October might as well be Arsène Wenger month. This past weekend, he celebrated his 67th birthday and two weeks ago, his 20th anniversary of managing my beloved Arsenal Football Club—an English soccer team (technically, he was appointed in September, but his first match was October 12, so you get the idea). Us fans showered him with praise and adulation—on social media, at the stadium, and anywhere else we could—to thank him for all he has done for the club. This was all for a French man who has spent nearly a third of his existence managing a football club in North London.
I have spent more than half of my life cheering on Arsenal, and by extension, Arsène. They both came to me 12 years ago in an unexpected way. A friend of mine returned home with a red jersey adorned with O2 on the front—the then-sponsor of the club—and Henry on the back with the number 14. As an avid soccer player in search of a team to watch, I thought it wise to try out my friend’s mystery team.
Truthfully, I do not remember what I initially thought of the team. What I do know is that: a) it was a weird coincidence that the manager of a team called Arsenal is named Arsène and b) from that point, there was no turning back; I became a self-proclaimed Gooner (the name the fans have given themselves based off one of Arsenal’s nicknames, the Gunners).
I was not yet a fan when the team was going through its golden years. I arrived shortly after the invincible 2003-04 squad completed an entire Premier League season undefeated (one season after Wenger himself said it would not be shocking if his team went the whole campaign unbeaten). Over my tenure as an across-the-pond spectator, I have experienced the highs and lows that come with being a diehard fan.
I saw our goalie Jens Lehmann get sent off early in the 2006 Champions League Final against Barcelona, only for Arsenal to score first, but ultimately lose 2-1. I saw the definition of humiliation in an 8-2 defeat at the hands of the hated Manchester United. And I saw the departures of three of our core players (Robin Van Persie, Samir Nasri, and former captain, now snake Cesc Fabregas) who I thought would return us to glory.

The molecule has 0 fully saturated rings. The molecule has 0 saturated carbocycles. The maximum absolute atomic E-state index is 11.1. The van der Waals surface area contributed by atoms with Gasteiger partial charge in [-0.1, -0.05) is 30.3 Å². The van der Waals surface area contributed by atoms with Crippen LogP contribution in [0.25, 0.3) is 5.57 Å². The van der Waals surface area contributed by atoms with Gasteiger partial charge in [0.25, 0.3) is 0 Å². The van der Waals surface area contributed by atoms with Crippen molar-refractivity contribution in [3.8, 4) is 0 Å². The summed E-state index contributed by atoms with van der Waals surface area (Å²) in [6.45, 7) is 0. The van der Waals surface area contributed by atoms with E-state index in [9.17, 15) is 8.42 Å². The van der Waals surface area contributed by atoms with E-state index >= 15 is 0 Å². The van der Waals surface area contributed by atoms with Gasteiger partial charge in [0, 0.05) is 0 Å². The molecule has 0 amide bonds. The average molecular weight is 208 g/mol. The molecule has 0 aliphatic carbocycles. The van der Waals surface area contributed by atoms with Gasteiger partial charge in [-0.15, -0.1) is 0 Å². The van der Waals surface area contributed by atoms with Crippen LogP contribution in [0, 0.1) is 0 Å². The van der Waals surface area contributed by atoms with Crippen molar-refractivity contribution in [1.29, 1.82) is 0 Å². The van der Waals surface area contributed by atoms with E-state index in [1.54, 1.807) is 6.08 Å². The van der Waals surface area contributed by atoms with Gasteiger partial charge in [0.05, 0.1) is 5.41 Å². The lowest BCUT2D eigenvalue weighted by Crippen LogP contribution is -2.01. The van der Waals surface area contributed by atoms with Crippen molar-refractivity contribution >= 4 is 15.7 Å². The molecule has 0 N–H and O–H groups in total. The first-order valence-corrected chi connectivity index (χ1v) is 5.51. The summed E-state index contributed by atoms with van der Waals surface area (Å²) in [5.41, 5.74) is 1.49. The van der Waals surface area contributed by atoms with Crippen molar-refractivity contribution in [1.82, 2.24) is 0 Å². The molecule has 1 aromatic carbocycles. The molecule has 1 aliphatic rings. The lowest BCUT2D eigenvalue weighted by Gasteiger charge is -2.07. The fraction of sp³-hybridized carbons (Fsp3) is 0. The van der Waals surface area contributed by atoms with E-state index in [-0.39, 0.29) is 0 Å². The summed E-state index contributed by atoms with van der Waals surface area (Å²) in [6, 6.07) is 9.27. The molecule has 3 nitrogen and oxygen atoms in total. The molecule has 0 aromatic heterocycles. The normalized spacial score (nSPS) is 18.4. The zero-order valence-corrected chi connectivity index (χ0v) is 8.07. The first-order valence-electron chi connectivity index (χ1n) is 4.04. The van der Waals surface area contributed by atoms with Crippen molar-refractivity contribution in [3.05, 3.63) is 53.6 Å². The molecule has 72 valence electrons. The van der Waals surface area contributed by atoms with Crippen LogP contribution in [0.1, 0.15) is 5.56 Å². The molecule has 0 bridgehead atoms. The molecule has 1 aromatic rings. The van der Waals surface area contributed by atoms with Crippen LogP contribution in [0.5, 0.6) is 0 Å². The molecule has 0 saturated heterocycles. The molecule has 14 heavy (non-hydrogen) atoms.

I speak of “us” and “we” as if I am part of a team whose home stadium is over 4,000 miles from mine. Yet, I feel a connection to them more so than most things. And the thread that ties everything together is the man himself, Arsène Wenger.
Here is a man who came to England in the late 1990s and was one of the only foreign managers in the entire league. The papers printed “Arsène who?”, the same question I asked myself when I started following the club. Now, you would be branded a fool if you called yourself a soccer fan and asked that question.
As long as I have backed Arsenal, Wenger has been there. Players have come and gone (some to my dismay, some to my pleasure) and there has been a circus of other managers rotating in and out of other teams in the league. In the last 20 seasons, Arsène is all that remains. He has stayed when bigger teams have come knocking at the door (I’m looking at you Real Madrid and the French National team). He stayed when the team made its move from Highbury to its current Emirates stadium, a move that cost a fortune in a time when other teams were emptying their pockets to court the highest level of talent. He relied on his faith in young players to survive the rough waters, and we relied on him and his loyalty to steer the ship in the right direction.